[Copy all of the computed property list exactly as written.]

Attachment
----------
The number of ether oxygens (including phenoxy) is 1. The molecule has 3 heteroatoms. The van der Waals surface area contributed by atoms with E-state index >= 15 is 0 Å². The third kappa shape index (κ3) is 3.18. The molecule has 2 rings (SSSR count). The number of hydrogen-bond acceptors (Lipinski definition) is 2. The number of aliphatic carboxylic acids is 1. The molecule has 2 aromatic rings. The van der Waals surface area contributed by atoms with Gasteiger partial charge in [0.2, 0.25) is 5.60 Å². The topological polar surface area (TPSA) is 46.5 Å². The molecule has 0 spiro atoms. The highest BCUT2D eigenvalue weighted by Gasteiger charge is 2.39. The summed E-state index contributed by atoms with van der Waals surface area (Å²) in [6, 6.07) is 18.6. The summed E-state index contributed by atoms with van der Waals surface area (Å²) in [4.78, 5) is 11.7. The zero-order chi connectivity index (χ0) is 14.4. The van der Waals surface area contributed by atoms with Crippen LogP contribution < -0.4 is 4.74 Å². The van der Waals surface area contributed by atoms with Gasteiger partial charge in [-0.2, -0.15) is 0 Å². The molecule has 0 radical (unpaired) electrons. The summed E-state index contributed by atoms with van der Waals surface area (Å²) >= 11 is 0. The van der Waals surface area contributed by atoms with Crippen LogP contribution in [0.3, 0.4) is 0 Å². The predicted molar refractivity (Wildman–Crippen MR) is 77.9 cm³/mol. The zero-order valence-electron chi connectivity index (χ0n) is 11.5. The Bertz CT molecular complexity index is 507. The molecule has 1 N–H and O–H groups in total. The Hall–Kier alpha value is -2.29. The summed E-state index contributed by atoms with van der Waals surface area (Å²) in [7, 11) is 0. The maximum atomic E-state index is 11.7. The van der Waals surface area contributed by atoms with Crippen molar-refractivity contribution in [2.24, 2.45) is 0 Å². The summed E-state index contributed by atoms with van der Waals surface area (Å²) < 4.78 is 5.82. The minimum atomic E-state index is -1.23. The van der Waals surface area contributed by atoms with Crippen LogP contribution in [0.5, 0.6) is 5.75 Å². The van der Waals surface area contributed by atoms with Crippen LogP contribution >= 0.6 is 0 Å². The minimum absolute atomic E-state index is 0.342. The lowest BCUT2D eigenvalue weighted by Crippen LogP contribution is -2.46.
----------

The number of ether oxygens (including phenoxy) is 1. The molecule has 3 heteroatoms. The van der Waals surface area contributed by atoms with E-state index >= 15 is 0 Å². The third kappa shape index (κ3) is 3.18. The molecule has 2 rings (SSSR count). The number of hydrogen-bond acceptors (Lipinski definition) is 2. The number of aliphatic carboxylic acids is 1. The molecule has 2 aromatic rings. The van der Waals surface area contributed by atoms with Gasteiger partial charge in [0.2, 0.25) is 5.60 Å². The topological polar surface area (TPSA) is 46.5 Å². The molecule has 0 spiro atoms. The highest BCUT2D eigenvalue weighted by Gasteiger charge is 2.39. The summed E-state index contributed by atoms with van der Waals surface area (Å²) in [6, 6.07) is 18.6. The summed E-state index contributed by atoms with van der Waals surface area (Å²) in [4.78, 5) is 11.7. The zero-order chi connectivity index (χ0) is 14.4. The van der Waals surface area contributed by atoms with Crippen LogP contribution < -0.4 is 4.74 Å². The van der Waals surface area contributed by atoms with Gasteiger partial charge in [-0.2, -0.15) is 0 Å². The molecule has 0 radical (unpaired) electrons. The summed E-state index contributed by atoms with van der Waals surface area (Å²) >= 11 is 0. The van der Waals surface area contributed by atoms with Crippen LogP contribution in [0.3, 0.4) is 0 Å². The predicted molar refractivity (Wildman–Crippen MR) is 77.9 cm³/mol. The zero-order valence-electron chi connectivity index (χ0n) is 11.5. The Bertz CT molecular complexity index is 507. The molecule has 1 N–H and O–H groups in total. The Hall–Kier alpha value is -2.29. The summed E-state index contributed by atoms with van der Waals surface area (Å²) in [7, 11) is 0. The maximum atomic E-state index is 11.7. The van der Waals surface area contributed by atoms with Crippen molar-refractivity contribution in [2.24, 2.45) is 0 Å². The summed E-state index contributed by atoms with van der Waals surface area (Å²) < 4.78 is 5.82. The minimum atomic E-state index is -1.23. The van der Waals surface area contributed by atoms with Crippen LogP contribution in [0.5, 0.6) is 5.75 Å². The van der Waals surface area contributed by atoms with Crippen LogP contribution >= 0.6 is 0 Å². The minimum absolute atomic E-state index is 0.342. The lowest BCUT2D eigenvalue weighted by Crippen LogP contribution is -2.46.